Summary : All Jane Seymour wants is a husband; but when she catches the eye of a volatile king, she is pulled deep into the Tudor court’s realm of plot and intrigue….
England. 1535. Jane Seymour is 27 years old and increasingly desperate for the marriage that will provide her a real place in the world. She gets the perfect opportunity to shine when the court visits Wolf Hall, the Seymour ancestral manor. With new poise born from this event, it seems certain that her efficiency and diligence will shine through and finally attract a suitor.
Meanwhile, King Henry VIII is 45 and increasingly desperate for a son to secure his legacy. He left his first wife, a princess of Spain, changing his country’s religion in the process, to marry Anne Boleyn — but she too has failed to deliver the promised heir. As Henry begins to fear he is cursed, Jane Seymour’s honesty and innocence conjure redemption. Thomas Cromwell, an ambitious clerk who has built a career on strategically satisfying the King’s desires, sees in Jane the perfect vehicle to calm the political unrest that threatens the country: he engineers the plot that ends with Jane becoming the King’s third wife.
Jane believes herself virtuous and her actions justified, but early miscarriages shake her confidence and hopes. How can a woman who has done nothing wrong herself deal with the guilt of how she unseated her predecessor?
The Tudors is the family in the historical fiction genre, and with good reason—Henry VIII and his many loves, Elizabeth I and her glorious victory against Spain as well as her many loves, Mary I and her fanatic obsession with religion and her husband, and the lengthy list only continues. Horrible Histories’ Tudor song sums it up best: “[The Tudors] may not have been fair, but [they] were never dull”. With so much gossip and speculation surrounding this family, it is no surprise that there is a plethora of fiction about them even centuries after their rule. And here’s another contribution to the Tudor genre that will probably not diminish in a good while.
The book here concentrates on the fall of Anne Boleyn as well as the rise of Jane Seymour until her ultimate death (no spoilers here I hope, since the device to remember the fate of all of Henry VIII’s wives is so well known) from Jane’s perspective, and to a larger extent, from the Seymour family’s and their allies’ perspective. I am fascinated by this time period and find it very interesting, as I always find the last few months of Anne Boleyn’s life to be absolutely thrilling and I have a (large) soft spot for Jane Seymour since she gets very little attention compared to her predecessor. My hopes for this book are that the usual Tudor tropes will not be rehashed again and a three dimensional portrayal of Jane Seymour. She definitely deserves one after all the attention all the other wives receive.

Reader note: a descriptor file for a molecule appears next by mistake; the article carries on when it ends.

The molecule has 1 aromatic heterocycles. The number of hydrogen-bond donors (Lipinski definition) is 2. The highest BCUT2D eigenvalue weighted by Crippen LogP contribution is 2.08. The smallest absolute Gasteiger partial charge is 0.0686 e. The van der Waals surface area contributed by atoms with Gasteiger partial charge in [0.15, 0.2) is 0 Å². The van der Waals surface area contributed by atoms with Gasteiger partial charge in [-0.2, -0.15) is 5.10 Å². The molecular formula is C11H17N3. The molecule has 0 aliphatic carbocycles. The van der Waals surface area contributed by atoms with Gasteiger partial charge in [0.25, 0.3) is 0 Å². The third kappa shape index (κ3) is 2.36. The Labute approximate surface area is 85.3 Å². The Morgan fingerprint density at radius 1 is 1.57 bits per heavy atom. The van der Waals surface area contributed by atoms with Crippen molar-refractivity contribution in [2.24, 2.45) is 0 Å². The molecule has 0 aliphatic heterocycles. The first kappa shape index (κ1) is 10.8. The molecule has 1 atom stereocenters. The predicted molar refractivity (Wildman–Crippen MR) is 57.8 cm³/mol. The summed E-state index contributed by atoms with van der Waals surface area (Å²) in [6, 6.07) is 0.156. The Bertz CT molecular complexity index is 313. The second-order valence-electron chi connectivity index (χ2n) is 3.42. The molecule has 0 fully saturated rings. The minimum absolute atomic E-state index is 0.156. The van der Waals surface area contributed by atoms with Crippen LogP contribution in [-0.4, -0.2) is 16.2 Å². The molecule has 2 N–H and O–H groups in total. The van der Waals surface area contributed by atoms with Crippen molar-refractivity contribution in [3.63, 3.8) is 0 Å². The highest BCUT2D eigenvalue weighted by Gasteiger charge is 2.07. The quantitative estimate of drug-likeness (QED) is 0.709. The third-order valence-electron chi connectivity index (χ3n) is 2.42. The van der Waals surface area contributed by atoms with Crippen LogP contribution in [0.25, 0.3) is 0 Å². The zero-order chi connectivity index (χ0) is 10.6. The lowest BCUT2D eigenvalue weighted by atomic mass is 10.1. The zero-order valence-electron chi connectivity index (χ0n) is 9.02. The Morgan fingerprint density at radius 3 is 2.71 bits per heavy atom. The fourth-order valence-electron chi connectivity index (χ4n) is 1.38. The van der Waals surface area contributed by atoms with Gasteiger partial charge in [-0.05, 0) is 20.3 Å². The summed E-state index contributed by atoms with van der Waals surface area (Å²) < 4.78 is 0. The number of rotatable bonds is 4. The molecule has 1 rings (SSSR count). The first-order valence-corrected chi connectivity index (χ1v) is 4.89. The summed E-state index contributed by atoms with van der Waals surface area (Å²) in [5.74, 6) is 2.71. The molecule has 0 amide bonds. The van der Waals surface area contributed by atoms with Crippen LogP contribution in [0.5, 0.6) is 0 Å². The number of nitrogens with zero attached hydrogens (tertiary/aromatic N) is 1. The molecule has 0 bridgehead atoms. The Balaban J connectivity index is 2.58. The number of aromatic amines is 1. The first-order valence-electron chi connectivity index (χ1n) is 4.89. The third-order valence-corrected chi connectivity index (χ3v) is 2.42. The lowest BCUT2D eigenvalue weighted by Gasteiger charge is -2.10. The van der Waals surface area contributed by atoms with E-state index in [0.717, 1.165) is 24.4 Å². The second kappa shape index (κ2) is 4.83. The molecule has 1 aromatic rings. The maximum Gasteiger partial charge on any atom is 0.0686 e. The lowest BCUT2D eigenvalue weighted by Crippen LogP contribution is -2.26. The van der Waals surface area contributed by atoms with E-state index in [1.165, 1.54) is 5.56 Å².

And I am not disappointed when it comes to becoming acquainted with a Jane Seymour who is more than the placid wife that gives birth to a son. Wertman is unafraid to give Jane a voice and highlight her domestic forte in sewing, organizing and running a household, and discretion are actually all strengths for the average Tudor noblewoman. While Jane does not have the sparkling wit or the eloquent ways of some of her counterparts, Wertman does make a convincing case in the story that Jane must have been talented enough in her own ways to hold onto her position as a one of the queen’s ladies for so many years. My favourite character development moment for Jane is at the beginning of the book, when Jane is feeling restless in her position, being still unmarried when she is much older than so many other ladies at Court that she is willing to take chances to rebuke her brother about her lack of marriage prospect. The other favourite character development moment is when Jane becomes comfortable making arrangements to ensure that Wolf Hall, her family home, is ready for the royal visit. As she captures the king’s attention and continues her spectacular rise as Queen of England, there are moments where I feel Jane is a hypocrite. Or at least she is not as convincing as she believes herself to be, as I sometimes roll my eyes at her strong conviction of how she believes the path that she is continuing down is the one blessed by God. However, I have to commend Wertman for acknowledging this by not blindly being in love with Jane and points out character flaws of Jane’s; it shows that she is a courtier after her many years at Court and it also shows that she is neither innocent or the sole instrument that caused Anne Boleyn’s downfall. As for becoming Queen Jane, it is an interesting transformation and I liked how Wertman plants the seeds that will eventually lead to the moment where Jane does defy her husband only to receive harsh words. However, some more of the more famous characterizations of Jane feels forced once she becomes queen, mostly because Wertman needs to follow what history has dictated.